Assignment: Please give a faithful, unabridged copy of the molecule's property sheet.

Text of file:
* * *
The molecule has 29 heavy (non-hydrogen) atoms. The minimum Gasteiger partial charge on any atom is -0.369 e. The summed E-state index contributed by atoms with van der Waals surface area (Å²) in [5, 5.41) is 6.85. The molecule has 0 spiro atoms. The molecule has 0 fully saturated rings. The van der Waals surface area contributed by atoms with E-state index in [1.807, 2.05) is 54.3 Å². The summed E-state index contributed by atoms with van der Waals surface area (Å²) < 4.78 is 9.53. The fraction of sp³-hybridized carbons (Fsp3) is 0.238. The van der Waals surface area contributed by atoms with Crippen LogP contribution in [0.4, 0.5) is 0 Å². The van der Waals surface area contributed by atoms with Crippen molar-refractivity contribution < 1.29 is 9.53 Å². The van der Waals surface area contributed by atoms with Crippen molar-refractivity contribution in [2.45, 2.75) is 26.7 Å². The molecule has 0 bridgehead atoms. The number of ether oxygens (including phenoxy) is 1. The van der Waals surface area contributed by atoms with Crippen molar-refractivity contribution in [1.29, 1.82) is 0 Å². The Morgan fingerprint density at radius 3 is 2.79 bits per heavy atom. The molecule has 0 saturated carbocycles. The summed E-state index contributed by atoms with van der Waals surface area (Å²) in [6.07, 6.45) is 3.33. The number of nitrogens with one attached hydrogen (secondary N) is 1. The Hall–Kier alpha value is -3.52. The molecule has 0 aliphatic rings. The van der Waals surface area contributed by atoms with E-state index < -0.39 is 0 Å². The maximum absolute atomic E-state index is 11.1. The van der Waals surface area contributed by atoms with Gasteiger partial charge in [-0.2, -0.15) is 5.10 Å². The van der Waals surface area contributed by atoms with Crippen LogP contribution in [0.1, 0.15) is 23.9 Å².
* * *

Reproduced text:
The molecule has 29 heavy (non-hydrogen) atoms. The minimum Gasteiger partial charge on any atom is -0.369 e. The summed E-state index contributed by atoms with van der Waals surface area (Å²) in [5, 5.41) is 6.85. The molecule has 0 spiro atoms. The molecule has 0 fully saturated rings. The van der Waals surface area contributed by atoms with E-state index in [1.807, 2.05) is 54.3 Å². The summed E-state index contributed by atoms with van der Waals surface area (Å²) < 4.78 is 9.53. The fraction of sp³-hybridized carbons (Fsp3) is 0.238. The van der Waals surface area contributed by atoms with Crippen LogP contribution in [0.4, 0.5) is 0 Å². The van der Waals surface area contributed by atoms with Crippen molar-refractivity contribution < 1.29 is 9.53 Å². The van der Waals surface area contributed by atoms with Crippen molar-refractivity contribution in [2.45, 2.75) is 26.7 Å². The molecule has 0 bridgehead atoms. The number of ether oxygens (including phenoxy) is 1. The van der Waals surface area contributed by atoms with Crippen molar-refractivity contribution in [1.29, 1.82) is 0 Å². The Morgan fingerprint density at radius 3 is 2.79 bits per heavy atom. The molecule has 0 saturated carbocycles. The summed E-state index contributed by atoms with van der Waals surface area (Å²) in [6.07, 6.45) is 3.33. The number of nitrogens with one attached hydrogen (secondary N) is 1. The Hall–Kier alpha value is -3.52. The molecule has 0 aliphatic rings. The van der Waals surface area contributed by atoms with E-state index < -0.39 is 0 Å². The maximum absolute atomic E-state index is 11.1. The van der Waals surface area contributed by atoms with Gasteiger partial charge in [-0.2, -0.15) is 5.10 Å². The van der Waals surface area contributed by atoms with Crippen LogP contribution in [0.1, 0.15) is 23.9 Å².